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Is LTE Broadcast ready to go on air?

Posted: 16 Mar 2015 ?? ?Print Version ?Bookmark and Share

Keywords:LTE? evolved Multimedia Broadcast Multicast Service? LTE Broadcast?

Mobile companies and operators gathered at the 2015 Mobile World Congress to showcase the latest in LTE multi-casting service or evolved Multimedia Broadcast Multicast Service.

Known more prosaically as eMBMS (or evolved Multimedia Broadcast Multicast Service), the LTE multi-casting service was demonstrated by a group of companies that came together under the auspices of show organisers GSMA (Groupe Spciale Mobile Association). Participants represented an excellent mix of the many companies now touting this iteration of LTE as an efficient system for delivering multimedia content and software to multiple users' handsets.

This latest demonstration suggests the time may be right for multi-casting, now that LTE is capable of the necessary bandwidth and the latest screens have sufficient size and quality to display compelling video.

The technology uses HEVC/H.265 (high efficiency video coding) to halve the required bandwidth and MPEG DASH (dynamic adaptive streaming over HTTP) to simplify the delivery of video to mobile devices.

Others are more sceptical of both the technology and, indeed, the whole business case for mobile broadcast. And rightly so! For we have of course been here on too many painful and disappointing occasions. Anybody remember DVB-H, or the Qualcomm-inspired MediaFlo, or even the original MBMS without the extra letter, which back in 2006 was part of the 3rd Generation Partnership Project (3GPP) specification.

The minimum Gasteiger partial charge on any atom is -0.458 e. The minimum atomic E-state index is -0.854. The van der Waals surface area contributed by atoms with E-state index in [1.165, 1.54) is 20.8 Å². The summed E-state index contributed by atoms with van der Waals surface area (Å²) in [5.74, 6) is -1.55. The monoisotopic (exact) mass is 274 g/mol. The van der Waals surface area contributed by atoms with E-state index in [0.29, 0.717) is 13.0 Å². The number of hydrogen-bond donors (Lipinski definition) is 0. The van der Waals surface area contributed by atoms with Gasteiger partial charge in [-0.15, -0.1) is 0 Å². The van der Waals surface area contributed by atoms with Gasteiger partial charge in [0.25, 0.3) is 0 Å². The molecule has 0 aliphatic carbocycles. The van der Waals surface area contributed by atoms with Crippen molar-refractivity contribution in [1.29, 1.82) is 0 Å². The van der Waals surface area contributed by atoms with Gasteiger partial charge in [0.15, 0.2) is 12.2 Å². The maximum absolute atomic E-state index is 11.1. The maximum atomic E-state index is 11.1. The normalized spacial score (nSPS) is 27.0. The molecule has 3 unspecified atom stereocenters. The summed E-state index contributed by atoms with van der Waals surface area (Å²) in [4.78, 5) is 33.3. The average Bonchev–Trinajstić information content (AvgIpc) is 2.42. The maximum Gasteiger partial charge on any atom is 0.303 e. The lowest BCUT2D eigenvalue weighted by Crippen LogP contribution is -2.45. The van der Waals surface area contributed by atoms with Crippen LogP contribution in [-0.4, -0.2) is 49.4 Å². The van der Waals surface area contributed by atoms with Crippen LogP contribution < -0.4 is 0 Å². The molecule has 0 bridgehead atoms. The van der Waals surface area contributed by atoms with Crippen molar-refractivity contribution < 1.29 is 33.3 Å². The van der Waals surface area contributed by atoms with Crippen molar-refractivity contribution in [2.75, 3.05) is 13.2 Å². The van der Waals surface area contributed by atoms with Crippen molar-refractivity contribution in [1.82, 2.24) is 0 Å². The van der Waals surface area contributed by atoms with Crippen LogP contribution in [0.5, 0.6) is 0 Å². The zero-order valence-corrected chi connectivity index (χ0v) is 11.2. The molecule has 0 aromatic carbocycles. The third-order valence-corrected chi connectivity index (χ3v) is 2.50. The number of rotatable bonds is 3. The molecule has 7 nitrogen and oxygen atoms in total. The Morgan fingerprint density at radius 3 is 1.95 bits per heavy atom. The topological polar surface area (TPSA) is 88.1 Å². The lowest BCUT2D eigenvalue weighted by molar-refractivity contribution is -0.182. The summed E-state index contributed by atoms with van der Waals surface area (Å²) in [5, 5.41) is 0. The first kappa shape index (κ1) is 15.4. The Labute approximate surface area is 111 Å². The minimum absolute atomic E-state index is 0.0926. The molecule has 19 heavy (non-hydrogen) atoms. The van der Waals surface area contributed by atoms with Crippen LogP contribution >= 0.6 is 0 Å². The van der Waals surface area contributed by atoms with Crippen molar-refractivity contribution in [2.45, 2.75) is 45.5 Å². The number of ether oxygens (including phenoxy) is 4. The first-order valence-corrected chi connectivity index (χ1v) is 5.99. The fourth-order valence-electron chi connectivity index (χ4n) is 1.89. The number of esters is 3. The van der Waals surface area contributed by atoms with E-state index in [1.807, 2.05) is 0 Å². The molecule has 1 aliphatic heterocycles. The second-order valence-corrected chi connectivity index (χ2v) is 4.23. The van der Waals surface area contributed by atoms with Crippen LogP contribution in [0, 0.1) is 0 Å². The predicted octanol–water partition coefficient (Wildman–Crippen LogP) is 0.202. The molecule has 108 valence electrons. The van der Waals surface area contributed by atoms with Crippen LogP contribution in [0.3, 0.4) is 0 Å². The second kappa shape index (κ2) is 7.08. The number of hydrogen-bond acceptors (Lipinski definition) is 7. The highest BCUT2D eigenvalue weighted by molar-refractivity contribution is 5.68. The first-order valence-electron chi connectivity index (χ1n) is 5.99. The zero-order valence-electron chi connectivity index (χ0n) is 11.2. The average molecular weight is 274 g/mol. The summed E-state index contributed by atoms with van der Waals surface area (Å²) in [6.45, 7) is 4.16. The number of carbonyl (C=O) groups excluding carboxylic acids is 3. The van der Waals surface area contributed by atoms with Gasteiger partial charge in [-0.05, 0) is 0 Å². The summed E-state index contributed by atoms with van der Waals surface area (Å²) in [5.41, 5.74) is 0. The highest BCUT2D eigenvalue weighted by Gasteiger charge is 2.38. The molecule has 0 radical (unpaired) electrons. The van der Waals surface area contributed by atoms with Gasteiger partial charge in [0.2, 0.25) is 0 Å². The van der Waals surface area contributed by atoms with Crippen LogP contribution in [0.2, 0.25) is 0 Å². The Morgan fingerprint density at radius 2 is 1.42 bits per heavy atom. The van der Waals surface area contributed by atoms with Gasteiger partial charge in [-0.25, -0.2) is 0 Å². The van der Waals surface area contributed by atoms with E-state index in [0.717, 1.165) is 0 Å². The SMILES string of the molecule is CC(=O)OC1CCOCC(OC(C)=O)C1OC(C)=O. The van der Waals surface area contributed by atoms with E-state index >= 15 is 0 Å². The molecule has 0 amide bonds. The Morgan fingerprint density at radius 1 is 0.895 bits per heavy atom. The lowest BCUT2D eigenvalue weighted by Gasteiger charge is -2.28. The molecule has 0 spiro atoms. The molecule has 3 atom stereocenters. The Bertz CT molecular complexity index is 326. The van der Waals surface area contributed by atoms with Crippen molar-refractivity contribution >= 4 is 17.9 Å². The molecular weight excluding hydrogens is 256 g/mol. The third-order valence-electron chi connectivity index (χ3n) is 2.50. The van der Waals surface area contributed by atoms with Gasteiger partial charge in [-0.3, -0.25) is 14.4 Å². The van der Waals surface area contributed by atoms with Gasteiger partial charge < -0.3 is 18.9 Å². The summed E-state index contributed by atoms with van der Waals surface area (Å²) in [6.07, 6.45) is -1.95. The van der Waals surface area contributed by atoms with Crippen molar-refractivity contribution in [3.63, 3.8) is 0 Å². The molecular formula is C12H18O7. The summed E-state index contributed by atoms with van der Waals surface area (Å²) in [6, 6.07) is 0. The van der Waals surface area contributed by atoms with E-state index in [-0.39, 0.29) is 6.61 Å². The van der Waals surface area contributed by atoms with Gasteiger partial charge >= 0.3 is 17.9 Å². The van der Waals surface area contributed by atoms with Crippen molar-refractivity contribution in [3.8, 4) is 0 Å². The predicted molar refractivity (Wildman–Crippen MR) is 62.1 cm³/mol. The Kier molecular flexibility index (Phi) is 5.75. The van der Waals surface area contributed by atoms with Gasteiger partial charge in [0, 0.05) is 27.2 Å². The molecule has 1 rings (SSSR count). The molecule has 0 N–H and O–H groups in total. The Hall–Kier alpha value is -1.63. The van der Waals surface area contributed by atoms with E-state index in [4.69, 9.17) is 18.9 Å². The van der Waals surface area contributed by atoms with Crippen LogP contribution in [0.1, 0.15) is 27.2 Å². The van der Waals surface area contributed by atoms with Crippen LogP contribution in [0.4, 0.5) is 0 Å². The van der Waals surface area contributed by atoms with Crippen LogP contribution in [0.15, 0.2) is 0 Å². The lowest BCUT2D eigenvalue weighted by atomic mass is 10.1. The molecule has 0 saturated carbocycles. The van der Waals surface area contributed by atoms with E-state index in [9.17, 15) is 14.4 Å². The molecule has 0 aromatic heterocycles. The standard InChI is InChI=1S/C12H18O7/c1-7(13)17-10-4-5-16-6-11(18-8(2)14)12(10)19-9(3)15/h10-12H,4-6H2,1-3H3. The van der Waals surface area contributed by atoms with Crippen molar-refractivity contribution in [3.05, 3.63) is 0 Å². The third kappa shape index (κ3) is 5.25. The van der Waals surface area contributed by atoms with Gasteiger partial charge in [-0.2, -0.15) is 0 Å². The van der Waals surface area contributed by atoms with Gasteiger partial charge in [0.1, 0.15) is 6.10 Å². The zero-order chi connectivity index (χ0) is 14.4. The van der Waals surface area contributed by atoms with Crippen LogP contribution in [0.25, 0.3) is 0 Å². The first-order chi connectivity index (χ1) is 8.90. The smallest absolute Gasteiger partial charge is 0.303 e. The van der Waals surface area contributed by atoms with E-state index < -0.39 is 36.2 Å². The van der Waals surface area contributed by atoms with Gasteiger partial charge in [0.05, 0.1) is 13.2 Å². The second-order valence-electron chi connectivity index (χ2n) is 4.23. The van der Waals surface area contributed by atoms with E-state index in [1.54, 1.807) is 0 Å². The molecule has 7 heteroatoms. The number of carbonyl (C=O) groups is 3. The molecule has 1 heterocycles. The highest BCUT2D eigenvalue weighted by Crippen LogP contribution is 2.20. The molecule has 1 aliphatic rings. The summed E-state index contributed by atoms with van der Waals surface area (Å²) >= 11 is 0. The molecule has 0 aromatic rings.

In most cases, the few users who bothered participating in small and large scale trials had to buy special "terminals" based on proprietary chipsets to watch limited content on their mobiles, and the whole story was unconvincing. The advent of YouTube did not help.

The participants in the MWC15 demosincluding companies such as Ericsson, Qualcomm (now firmly riding on LTE Broadcast) and Intel, collaborating with operators such as Verizon, Telstra, KPN and SingTel, as well as Facebook and INDYCARhighlighted not only the quality of the transmission, but were touting the multiple benefits of multi-cast delivery and other use cases and functions, notably software updates but also including services such as location based apps, emergency alerts and real-time traffic updates.

This time around, the ecosystem is based on standardised technology, so carriers will be able to use their existing infrastructure and spectrum through hardware upgrades for broadcast, and future generations of radio chip sets will immediately support the feature.

For operators, the compelling benefit of LTE Broadcast will be dynamic resource allocation and the capability to offload video traffic during live sports events such as the Olympics or a royal wedding and other hugely popular events, or the sudden availability of a viral video. Deploying LTE Broadcast, they will be able to deliver such content to theoretically unlimited numbers of viewers. The technology can allocate or set up a single frequency within a base station, which, in turn, can be repeated in other base stations.


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